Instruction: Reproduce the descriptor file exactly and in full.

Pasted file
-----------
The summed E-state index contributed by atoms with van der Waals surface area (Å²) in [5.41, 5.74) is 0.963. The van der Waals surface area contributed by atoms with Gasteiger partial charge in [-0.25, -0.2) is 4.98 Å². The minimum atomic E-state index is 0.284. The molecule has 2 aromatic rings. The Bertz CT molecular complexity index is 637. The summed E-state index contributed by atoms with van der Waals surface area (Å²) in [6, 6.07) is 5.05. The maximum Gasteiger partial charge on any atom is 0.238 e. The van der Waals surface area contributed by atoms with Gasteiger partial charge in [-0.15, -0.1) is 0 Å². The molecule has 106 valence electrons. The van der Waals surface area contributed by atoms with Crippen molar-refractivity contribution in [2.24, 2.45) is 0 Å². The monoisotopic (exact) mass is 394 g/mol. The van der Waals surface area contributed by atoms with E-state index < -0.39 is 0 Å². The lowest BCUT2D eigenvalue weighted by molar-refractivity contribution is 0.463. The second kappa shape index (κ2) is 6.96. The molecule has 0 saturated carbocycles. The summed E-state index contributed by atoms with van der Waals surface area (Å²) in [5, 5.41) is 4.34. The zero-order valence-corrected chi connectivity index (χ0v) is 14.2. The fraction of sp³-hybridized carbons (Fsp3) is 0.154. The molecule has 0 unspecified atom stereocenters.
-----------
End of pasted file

The summed E-state index contributed by atoms with van der Waals surface area (Å²) in [5.41, 5.74) is 0.963. The van der Waals surface area contributed by atoms with Gasteiger partial charge in [-0.25, -0.2) is 4.98 Å². The minimum atomic E-state index is 0.284. The molecule has 2 aromatic rings. The Bertz CT molecular complexity index is 637. The summed E-state index contributed by atoms with van der Waals surface area (Å²) in [6, 6.07) is 5.05. The maximum Gasteiger partial charge on any atom is 0.238 e. The van der Waals surface area contributed by atoms with Gasteiger partial charge in [-0.15, -0.1) is 0 Å². The molecule has 106 valence electrons. The van der Waals surface area contributed by atoms with Crippen molar-refractivity contribution in [2.24, 2.45) is 0 Å². The monoisotopic (exact) mass is 394 g/mol. The van der Waals surface area contributed by atoms with E-state index < -0.39 is 0 Å². The lowest BCUT2D eigenvalue weighted by molar-refractivity contribution is 0.463. The second kappa shape index (κ2) is 6.96. The molecule has 0 saturated carbocycles. The summed E-state index contributed by atoms with van der Waals surface area (Å²) in [5, 5.41) is 4.34. The zero-order valence-corrected chi connectivity index (χ0v) is 14.2. The fraction of sp³-hybridized carbons (Fsp3) is 0.154. The molecule has 0 unspecified atom stereocenters.